Absolutely, everyone’s past informs what they do. My parents had shops that were inspirational and defined an era and I grew up understanding that. My parents communicated ideas through retail; their shops were more than just sales platforms. Since Agent Provocateur I’ve realized that the nineties was an era defined by brands – to the point that Agent Provocateur was bought by a bank last year! A Child of the Jago, on the other hand, is about celebrating individualism in an interesting and sexy way.
How did your collaboration with Simon ‘Barnzley’ Armitage come about? Have you worked together before?
We’d done bits and pieces together in the past, we worked on a brand called ‘Activist’ for a while. When I was growing up and going to clubs and helping my mum in World’s End in the 1980s, Barnzley and I used to go out together, live together and run wild together – and we always tried to out dress each other. Barnzley was working on his own thing and not really enjoying it, and I was fed up with menswear, so we decided to do something that inspired us.
‘A Child of the Jago’ is staunchly anti-disposability, from where does this concern arise and how do you put it into practice with the collections?
We buy antique clothes from the Napoleonic wars through to the Victorian era - pieces way beyond ‘vintage’ – and mix them with other amazing bits of really high quality, disposed-of materials to make beautiful things we can then sell at a reasonable price. Our stuff is amazing quality and looks a million times better than stuff you can get on the high street. You won’t look like a cookie cutter person wearing ‘A Child of the Jago’.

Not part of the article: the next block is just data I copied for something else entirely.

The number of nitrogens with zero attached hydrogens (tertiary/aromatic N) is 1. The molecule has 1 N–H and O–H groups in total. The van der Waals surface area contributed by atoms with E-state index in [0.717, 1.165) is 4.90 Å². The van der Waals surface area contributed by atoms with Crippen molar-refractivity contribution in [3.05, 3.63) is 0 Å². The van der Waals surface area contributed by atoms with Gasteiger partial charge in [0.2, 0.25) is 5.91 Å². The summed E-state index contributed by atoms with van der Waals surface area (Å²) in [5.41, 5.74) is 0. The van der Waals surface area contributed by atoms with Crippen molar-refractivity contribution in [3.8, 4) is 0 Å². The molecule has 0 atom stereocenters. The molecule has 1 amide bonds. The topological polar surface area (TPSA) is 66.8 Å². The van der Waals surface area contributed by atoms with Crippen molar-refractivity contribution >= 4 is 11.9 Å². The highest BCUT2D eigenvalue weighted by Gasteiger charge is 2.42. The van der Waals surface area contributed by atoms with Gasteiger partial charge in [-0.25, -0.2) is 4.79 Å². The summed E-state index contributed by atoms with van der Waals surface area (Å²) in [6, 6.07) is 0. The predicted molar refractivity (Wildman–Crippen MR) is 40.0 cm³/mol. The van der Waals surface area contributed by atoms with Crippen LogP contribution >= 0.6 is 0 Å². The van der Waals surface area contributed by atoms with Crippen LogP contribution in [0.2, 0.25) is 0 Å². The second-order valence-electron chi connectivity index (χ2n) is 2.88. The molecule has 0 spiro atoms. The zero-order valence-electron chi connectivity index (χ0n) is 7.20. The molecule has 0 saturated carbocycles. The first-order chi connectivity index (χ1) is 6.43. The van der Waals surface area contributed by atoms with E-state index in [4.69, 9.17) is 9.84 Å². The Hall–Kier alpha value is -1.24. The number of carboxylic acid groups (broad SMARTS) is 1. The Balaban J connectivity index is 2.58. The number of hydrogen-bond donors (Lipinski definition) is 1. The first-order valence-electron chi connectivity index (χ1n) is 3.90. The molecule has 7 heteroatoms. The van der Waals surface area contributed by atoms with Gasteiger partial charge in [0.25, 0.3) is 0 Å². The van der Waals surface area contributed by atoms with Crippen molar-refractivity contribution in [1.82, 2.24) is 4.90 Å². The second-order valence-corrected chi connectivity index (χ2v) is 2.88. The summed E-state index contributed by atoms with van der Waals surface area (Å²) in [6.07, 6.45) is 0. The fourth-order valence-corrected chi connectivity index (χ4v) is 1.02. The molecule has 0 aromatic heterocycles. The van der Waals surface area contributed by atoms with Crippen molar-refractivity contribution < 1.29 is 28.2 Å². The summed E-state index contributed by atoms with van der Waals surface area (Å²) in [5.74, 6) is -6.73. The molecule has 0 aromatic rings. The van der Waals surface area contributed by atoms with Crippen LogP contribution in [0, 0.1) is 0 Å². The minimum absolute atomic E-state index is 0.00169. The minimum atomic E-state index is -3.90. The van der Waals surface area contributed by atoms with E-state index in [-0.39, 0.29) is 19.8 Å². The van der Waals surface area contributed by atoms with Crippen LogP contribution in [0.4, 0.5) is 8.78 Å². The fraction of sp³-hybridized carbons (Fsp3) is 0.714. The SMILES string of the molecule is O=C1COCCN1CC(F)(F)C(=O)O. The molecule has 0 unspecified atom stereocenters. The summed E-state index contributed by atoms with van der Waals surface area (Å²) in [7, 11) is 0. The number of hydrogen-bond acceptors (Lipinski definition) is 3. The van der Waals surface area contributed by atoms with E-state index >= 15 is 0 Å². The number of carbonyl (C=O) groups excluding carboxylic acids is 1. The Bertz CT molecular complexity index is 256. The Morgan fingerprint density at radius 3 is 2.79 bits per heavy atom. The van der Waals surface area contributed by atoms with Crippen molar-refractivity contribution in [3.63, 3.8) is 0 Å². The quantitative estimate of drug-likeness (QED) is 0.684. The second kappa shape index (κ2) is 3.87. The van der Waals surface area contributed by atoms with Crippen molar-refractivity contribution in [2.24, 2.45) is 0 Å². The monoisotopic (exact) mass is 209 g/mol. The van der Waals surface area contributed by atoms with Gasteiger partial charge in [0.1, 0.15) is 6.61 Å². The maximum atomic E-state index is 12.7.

How important is a sense of narrative in your ‘A Child of the Jago’ collections?
I suppose the strongest sense of narrative comes through in the show itself. In terms of the clothes, Barnzley and I share exactly the same points of reference. We remember those things that looked crap and those things that didn’t. We’ve combined our ‘style histories’ and created a new way of communicating through clothes.
Do you see yourself as a child of the Jago?
I found the book (A Child of the Jago) incredibly charming. It’s all about a little boy living in the ‘jago’ surrounded by characters whose only way out of the slum was either in a coffin, or as a criminal – and the criminals loved to dress up. I suppose the book is about a little boy exposed to the pomp of Victorian London whilst living in an utter hole – and whilst I don’t think of myself like that - I do identify with having the entire establishment against you, and feeling absolutely OK about it.

There’s an innate ‘London-ness’ to everything - from the clothes to the store – do you see LFW as an important platform from which to show the collection?
To be honest, I’m really not interested in this brand joining the fashion treadmill. We want to show collections when we want to show them. I’ve watched my mother do the show rounds for years and I absolutely do not want to do that. We’ve had two shows thus far, and I don’t think we’ll do one next season. We want to have a few outlets, from which we can feed stuff regularly to customers. Not just in two big seasonal lumps.
Lingerie to men’s tailoring is a big jump, what else is in store for Joe Corre?
We’re going to add a womenswear line for sure once we’ve opened in the West End. But not right now – as soon as we’re settled in we’ll definitely be thinking about it.